This lack of independence has led me to a very limited social life. Oftentimes I’m too afraid to approach someone, especially a guy to announce my intentions of friendship or interest in courtship. Despite being a feminist through and through, I’m still held back by what others will think of me. On the surface I blend in perfectly with society and abide by all its norms. Only in my writing is it revealed “who I really am.” Writing is the only place where I have a voice, where I can express myself clearly. Though I’m not writing treaties in my spare time, my short stories, poetry, and novels deal with feminist issues and opposition feminism faces, at times covertly, but a feminist theme always underlies my work.

Let’s put it this way, if I was a character in a Shakespearean tragedy, one of my flaws would be overanalysing a situation to the point of inactivity. For example, I am by nature a social butterfly and I have the ability to learn things about people without ever having to speak to them. Yes, it can be called gossiping, but I prefer to call it research. This often leads to the formulation of a character sketch and an assessment as to whether or not they would be compatible with my values enough so that I would be willing to maintain an acquaintanceship and/or if proceeding past that level would be worth it. Overanalysis also leads to fear. In my analysis logic controls my passion. I can do nothing under its power but tremble. I would never give in to pleasure to destroy what I’ve already built. My reputation is everything to me. All a woman has, beyond her beauty, is her reputation. This is an instance upon which I fall back on tradition. I would rather live my life in solitude than lose my virtue to someone who doesn’t deserve it. As mentioned earlier, words are my strength, but as with everything, it is also my greatest weakness. Too often have I read into a meaning that was not there or glazed over something that was important or worse yet responded callously. Too often have a attributed anger to a situation in which it was unwarranted. Perhaps this is also telling of another flaw of mine: oversensitivity. I feel everything so much that anything and everything will hurt me. I don’t mean for it to, but it does because I live so intensely. I’m sure the hormones in my blood stream right now aren’t so good for my body, especially since there’s so much of it all the time. To live under the stress of such passion is a price I must pay for the lifestyle I’ve chosen based on the upbringing I’ve had.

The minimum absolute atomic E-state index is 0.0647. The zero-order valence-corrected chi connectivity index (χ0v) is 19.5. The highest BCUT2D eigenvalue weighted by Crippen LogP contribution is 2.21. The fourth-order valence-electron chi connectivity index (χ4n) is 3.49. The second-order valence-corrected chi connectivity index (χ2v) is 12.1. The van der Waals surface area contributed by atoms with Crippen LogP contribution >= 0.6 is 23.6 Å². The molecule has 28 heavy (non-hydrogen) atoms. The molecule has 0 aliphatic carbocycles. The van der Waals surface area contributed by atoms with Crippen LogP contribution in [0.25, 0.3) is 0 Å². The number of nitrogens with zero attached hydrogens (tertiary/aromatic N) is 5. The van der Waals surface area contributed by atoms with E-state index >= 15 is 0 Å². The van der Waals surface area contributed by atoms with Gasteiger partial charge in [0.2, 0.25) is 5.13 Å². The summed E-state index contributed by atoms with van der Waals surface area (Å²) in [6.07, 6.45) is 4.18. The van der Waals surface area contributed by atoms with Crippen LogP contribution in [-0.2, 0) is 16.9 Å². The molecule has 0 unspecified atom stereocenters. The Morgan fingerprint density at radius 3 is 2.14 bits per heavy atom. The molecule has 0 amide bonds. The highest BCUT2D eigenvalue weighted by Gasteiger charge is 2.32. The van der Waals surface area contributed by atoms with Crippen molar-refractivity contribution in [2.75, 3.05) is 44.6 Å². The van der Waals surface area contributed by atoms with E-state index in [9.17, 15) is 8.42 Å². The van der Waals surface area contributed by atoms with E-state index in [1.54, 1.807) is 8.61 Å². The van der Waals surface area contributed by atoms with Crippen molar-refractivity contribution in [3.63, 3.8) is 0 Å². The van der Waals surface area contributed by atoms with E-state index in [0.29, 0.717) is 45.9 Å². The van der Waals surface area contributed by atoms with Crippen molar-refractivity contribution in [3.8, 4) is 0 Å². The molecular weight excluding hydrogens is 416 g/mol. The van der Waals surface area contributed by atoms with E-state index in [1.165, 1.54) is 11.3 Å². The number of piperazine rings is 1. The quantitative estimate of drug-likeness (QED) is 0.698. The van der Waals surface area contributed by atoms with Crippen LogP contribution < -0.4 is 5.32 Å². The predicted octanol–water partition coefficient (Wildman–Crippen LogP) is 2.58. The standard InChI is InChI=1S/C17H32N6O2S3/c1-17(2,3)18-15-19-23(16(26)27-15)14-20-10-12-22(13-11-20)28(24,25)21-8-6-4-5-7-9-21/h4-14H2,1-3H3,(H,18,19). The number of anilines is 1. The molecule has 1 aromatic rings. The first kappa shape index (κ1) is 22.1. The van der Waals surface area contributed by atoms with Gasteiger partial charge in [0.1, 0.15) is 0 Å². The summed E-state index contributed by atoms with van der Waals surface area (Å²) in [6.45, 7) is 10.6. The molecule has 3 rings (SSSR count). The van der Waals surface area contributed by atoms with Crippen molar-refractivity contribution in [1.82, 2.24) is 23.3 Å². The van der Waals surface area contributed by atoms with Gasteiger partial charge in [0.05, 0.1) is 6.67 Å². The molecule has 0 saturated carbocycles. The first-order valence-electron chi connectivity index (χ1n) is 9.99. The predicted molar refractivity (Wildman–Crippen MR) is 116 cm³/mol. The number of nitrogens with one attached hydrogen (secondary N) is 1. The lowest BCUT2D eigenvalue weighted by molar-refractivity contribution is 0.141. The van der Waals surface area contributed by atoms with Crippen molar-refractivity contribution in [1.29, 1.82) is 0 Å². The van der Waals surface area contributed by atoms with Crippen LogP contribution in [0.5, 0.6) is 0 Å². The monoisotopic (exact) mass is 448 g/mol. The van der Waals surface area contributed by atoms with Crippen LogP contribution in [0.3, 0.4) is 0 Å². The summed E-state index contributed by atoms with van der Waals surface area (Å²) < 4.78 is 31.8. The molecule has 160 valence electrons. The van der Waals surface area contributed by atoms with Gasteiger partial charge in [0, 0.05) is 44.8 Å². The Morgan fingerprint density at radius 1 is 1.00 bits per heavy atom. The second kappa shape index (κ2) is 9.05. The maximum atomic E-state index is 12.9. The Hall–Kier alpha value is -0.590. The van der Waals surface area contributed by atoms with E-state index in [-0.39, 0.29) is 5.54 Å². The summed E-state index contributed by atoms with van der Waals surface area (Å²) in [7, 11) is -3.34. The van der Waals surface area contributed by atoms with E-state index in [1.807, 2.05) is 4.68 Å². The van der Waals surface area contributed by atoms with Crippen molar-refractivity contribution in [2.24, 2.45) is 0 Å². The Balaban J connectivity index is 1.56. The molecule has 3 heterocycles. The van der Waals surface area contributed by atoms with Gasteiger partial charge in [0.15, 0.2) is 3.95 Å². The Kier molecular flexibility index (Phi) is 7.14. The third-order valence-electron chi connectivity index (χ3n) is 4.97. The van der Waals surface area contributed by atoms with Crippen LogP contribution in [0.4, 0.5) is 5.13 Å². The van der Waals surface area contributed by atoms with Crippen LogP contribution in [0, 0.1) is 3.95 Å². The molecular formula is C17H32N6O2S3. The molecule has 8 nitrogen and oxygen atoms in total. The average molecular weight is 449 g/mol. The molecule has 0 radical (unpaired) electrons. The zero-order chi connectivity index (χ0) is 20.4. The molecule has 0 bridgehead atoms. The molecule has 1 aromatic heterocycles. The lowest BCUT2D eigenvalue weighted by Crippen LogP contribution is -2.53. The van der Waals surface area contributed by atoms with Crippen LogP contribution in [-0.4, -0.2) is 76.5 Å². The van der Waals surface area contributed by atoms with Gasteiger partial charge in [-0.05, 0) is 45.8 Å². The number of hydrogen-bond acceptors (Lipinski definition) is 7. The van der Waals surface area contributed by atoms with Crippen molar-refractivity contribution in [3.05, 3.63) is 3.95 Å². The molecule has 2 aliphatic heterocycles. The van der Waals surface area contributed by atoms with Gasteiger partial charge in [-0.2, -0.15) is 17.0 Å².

I Don’t Dress Pretty For You

I don’t dress pretty for you
I’m not just another piece of eye candy
In such a materialistic, consumerist society
Pleasure is for sale

I don’t dress up to impress you
I’m not just a doll for your entertainment
I have thoughts and feelings
That you could never fathom

Happiness comes at a steep price
Are you prepared to pay?

I was born to live
Like every other human being
I was born with purpose and direction
To be whoever I wish

So don’t you dare reduce me to my biology
I have strength enough to bring you to your knees
I will crush your hopes and dreams for a passive mistress
And make you beg for mercy

In this capitalist world
You can’t afford a girl like me